The Horned Frogs escaped an SMU comeback attempt and pulled out a 42-34 win. Asked afterward if any of the booing or jeers affected him, Dykes said, “Not really. If I can’t do that, I need to go work for Ricky Chicken at Chicken Express,” a Texas fast-food chain owned by a TCU booster and board of trustees member, Ricky Stuart.

But Dykes also got emotional after the performance of quarterback Max Duggan, who completed 22 of 29 passes for 278 yards and three touchdowns in his second start of the season after beginning the year as a backup to Chandler Morris, who got injured.

“I’m probably as proud of Max as any player I’ve been around,” Dykes said after the game, choking back tears as his eyes watered. “He started 28 or 29 games coming into this season. He has a coaching change, which is hard to go through, especially when you were recruited by the staff before. He loses the job, which is really hard, he’s getting ready to be a senior. And he never blinks. He never thought of himself one time. How many people can you say that about? You can say that about Max Duggan, that’s for sure.”

Duggan breaks through

Duggan’s 278 yards against SMU came during a scorching seven-game stretch in which he topped that mark each game and threw 24 touchdowns, including throwing for 302 yards and three TDs while adding 116 and two scores rushing the next week against Oklahoma. It sparked a 55-24 win over the then-No. 18 Sooners in front of a sellout crowd at home and a nationally televised ABC game, landing Duggan on the national stage.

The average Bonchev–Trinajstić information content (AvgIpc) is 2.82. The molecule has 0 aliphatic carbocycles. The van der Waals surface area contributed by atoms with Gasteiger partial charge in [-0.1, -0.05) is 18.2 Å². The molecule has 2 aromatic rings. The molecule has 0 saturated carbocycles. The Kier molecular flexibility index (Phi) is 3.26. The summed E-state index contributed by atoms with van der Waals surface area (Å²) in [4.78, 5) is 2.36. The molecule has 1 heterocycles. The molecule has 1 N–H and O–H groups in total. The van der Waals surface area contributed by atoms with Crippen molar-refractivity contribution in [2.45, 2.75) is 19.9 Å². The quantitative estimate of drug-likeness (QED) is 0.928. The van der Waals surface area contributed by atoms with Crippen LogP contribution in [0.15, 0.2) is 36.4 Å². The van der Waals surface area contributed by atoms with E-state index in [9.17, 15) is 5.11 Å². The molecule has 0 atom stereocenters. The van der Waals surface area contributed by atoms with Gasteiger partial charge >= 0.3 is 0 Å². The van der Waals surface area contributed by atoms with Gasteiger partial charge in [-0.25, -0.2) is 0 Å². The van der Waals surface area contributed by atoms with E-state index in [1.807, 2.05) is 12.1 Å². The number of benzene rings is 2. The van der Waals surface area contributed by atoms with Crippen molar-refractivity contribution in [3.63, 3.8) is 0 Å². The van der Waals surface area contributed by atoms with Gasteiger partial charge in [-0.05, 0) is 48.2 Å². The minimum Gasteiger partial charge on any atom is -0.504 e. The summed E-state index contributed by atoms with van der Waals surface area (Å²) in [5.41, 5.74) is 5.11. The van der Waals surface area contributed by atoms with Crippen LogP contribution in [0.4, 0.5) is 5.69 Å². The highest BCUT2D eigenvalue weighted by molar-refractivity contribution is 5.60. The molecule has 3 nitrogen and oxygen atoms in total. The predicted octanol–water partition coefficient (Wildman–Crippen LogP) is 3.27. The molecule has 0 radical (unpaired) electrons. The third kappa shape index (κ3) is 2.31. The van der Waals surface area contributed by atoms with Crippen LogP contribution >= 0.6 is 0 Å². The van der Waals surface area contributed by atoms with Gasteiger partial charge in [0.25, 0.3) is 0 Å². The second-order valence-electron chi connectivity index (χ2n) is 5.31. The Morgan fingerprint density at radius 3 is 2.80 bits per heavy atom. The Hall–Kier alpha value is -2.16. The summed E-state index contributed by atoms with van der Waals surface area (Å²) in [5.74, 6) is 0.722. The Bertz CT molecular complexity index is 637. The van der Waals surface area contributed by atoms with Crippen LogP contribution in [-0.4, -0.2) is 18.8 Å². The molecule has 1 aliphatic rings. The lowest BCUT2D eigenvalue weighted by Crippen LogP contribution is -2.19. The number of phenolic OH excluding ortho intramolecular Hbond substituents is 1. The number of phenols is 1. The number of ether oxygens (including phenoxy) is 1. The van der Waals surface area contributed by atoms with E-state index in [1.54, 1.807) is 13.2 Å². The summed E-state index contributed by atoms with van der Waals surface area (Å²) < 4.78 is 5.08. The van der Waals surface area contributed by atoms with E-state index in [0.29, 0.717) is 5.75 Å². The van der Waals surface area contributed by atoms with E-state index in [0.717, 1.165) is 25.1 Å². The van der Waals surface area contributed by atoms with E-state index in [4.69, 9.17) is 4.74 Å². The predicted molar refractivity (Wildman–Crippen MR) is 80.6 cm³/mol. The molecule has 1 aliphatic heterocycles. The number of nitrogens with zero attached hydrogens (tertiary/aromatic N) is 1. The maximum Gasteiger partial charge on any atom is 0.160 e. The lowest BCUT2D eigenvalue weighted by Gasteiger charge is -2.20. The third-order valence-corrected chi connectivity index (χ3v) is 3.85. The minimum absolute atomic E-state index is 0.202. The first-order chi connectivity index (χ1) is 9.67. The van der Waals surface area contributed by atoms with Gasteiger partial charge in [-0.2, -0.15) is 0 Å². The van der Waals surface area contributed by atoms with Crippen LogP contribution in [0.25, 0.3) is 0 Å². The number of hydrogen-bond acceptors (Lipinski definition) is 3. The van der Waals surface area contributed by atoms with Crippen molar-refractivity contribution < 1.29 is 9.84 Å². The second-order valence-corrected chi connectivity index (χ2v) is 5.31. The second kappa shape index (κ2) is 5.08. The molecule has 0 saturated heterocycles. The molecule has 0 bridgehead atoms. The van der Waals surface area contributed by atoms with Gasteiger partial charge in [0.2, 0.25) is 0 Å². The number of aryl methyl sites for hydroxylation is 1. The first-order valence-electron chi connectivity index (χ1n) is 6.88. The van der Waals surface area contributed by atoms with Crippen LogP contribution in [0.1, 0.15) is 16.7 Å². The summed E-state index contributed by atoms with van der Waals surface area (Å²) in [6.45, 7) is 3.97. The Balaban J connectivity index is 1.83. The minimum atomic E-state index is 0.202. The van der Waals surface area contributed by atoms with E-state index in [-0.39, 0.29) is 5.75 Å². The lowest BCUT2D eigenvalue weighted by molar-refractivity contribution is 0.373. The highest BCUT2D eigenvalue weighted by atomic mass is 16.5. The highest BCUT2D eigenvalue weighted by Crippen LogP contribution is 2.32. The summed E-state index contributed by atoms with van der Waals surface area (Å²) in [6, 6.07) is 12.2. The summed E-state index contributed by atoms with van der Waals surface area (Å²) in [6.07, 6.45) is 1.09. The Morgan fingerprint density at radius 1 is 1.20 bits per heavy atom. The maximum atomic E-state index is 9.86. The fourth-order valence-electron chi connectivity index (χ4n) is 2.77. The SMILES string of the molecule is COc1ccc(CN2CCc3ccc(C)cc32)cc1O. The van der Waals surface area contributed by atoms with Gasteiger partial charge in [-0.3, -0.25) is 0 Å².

Duggan established career highs in yards (3,070), leads the Big 12 with 29 touchdown passes to just three interceptions (one came on a Hail Mary attempt at the end of a half), and is completing 67% of his passes, second-best in school history for a season. He is fourth nationally in efficiency rating (171.3) and tied for second in the country with 16 TD passes of more than 20 yards. He has thrived under Garrett Riley, TCU’s 33-year-old offensive coordinator and quarterback coach.

“I’m gonna let it kind of fly,” Duggan said. “I think that’s the thing that Coach Dykes and Coach Riley brought into our room and our offense as a team is just be bold, be aggressive, stop being reckless, but just go out there, don’t be afraid to make mistakes. You kind of see that on Saturdays.”

In many ways, Duggan, a former starter-turned-backup-turned-undefeated quarterback, symbolizes the unselfish nature of this year’s team.

“I’d do anything for that guy,” offensive lineman Wes Harris said. “He’s got the heart of a warrior and he’s just a leader. He’s a winner. He doesn’t care who’s playing or who makes the winning play.”

Now, Duggan, who was named the Big 12 Offensive Player of the Year on Wednesday, appears to be a lock for a Heisman invite to New York.

“It just means I’m playing with a lot of great people and under a great coaching staff,” Duggan said. “If it happened, it’d show more to those guys than it would to me.”

The Horned Frogs’ ground force

Riley and Dykes are both Texas Tech grads, and Dykes worked with Riley’s brother Lincoln in Lubbock. But that’s not what drew Dykes to the younger Riley.

“One of the things about the Air Raid that always concerned me was when we got in late-game situations,” Dykes said. “We would sometimes get in these one-score games and you get down to the nitty-gritty and you can’t get it done.”